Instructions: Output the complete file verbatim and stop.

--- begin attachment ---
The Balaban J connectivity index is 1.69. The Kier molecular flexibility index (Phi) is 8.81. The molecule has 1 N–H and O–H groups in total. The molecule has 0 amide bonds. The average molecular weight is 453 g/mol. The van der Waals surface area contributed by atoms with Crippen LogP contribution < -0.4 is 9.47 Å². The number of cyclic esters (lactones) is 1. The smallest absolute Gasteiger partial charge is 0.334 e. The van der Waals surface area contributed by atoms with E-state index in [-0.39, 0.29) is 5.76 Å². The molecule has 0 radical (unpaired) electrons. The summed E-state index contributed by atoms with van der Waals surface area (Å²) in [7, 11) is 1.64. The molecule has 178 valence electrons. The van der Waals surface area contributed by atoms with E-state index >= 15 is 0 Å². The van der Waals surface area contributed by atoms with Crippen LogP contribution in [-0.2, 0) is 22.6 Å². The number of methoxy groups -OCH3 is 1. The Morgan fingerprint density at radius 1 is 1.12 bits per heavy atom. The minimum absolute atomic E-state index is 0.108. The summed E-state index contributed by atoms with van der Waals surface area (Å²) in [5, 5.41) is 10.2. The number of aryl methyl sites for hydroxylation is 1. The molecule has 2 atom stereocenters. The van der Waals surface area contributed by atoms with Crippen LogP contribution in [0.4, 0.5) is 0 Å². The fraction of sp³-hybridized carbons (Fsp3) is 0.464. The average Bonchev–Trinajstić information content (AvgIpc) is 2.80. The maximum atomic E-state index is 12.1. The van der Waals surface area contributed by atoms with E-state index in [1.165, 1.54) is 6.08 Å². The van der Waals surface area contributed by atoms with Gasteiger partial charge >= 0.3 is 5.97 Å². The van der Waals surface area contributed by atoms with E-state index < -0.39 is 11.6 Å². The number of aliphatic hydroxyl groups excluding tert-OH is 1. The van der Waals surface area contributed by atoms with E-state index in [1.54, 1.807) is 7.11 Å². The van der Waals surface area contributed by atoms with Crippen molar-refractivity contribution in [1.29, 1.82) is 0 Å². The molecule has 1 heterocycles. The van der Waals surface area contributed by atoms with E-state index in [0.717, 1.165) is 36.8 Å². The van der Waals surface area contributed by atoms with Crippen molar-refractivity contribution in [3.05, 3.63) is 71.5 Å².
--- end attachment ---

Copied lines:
The Balaban J connectivity index is 1.69. The Kier molecular flexibility index (Phi) is 8.81. The molecule has 1 N–H and O–H groups in total. The molecule has 0 amide bonds. The average molecular weight is 453 g/mol. The van der Waals surface area contributed by atoms with Crippen LogP contribution < -0.4 is 9.47 Å². The number of cyclic esters (lactones) is 1. The smallest absolute Gasteiger partial charge is 0.334 e. The van der Waals surface area contributed by atoms with E-state index in [-0.39, 0.29) is 5.76 Å². The molecule has 0 radical (unpaired) electrons. The summed E-state index contributed by atoms with van der Waals surface area (Å²) in [7, 11) is 1.64. The molecule has 178 valence electrons. The van der Waals surface area contributed by atoms with E-state index >= 15 is 0 Å². The van der Waals surface area contributed by atoms with Crippen LogP contribution in [-0.2, 0) is 22.6 Å². The number of methoxy groups -OCH3 is 1. The Morgan fingerprint density at radius 1 is 1.12 bits per heavy atom. The minimum absolute atomic E-state index is 0.108. The summed E-state index contributed by atoms with van der Waals surface area (Å²) in [5, 5.41) is 10.2. The number of aryl methyl sites for hydroxylation is 1. The molecule has 2 atom stereocenters. The van der Waals surface area contributed by atoms with Crippen LogP contribution in [0.4, 0.5) is 0 Å². The fraction of sp³-hybridized carbons (Fsp3) is 0.464. The average Bonchev–Trinajstić information content (AvgIpc) is 2.80. The maximum atomic E-state index is 12.1. The van der Waals surface area contributed by atoms with E-state index in [1.165, 1.54) is 6.08 Å². The van der Waals surface area contributed by atoms with Gasteiger partial charge >= 0.3 is 5.97 Å². The van der Waals surface area contributed by atoms with E-state index < -0.39 is 11.6 Å². The number of aliphatic hydroxyl groups excluding tert-OH is 1. The van der Waals surface area contributed by atoms with E-state index in [1.54, 1.807) is 7.11 Å². The van der Waals surface area contributed by atoms with Crippen molar-refractivity contribution in [1.29, 1.82) is 0 Å². The molecule has 1 heterocycles. The van der Waals surface area contributed by atoms with E-state index in [0.717, 1.165) is 36.8 Å². The van der Waals surface area contributed by atoms with Crippen molar-refractivity contribution in [3.05, 3.63) is 71.5 Å².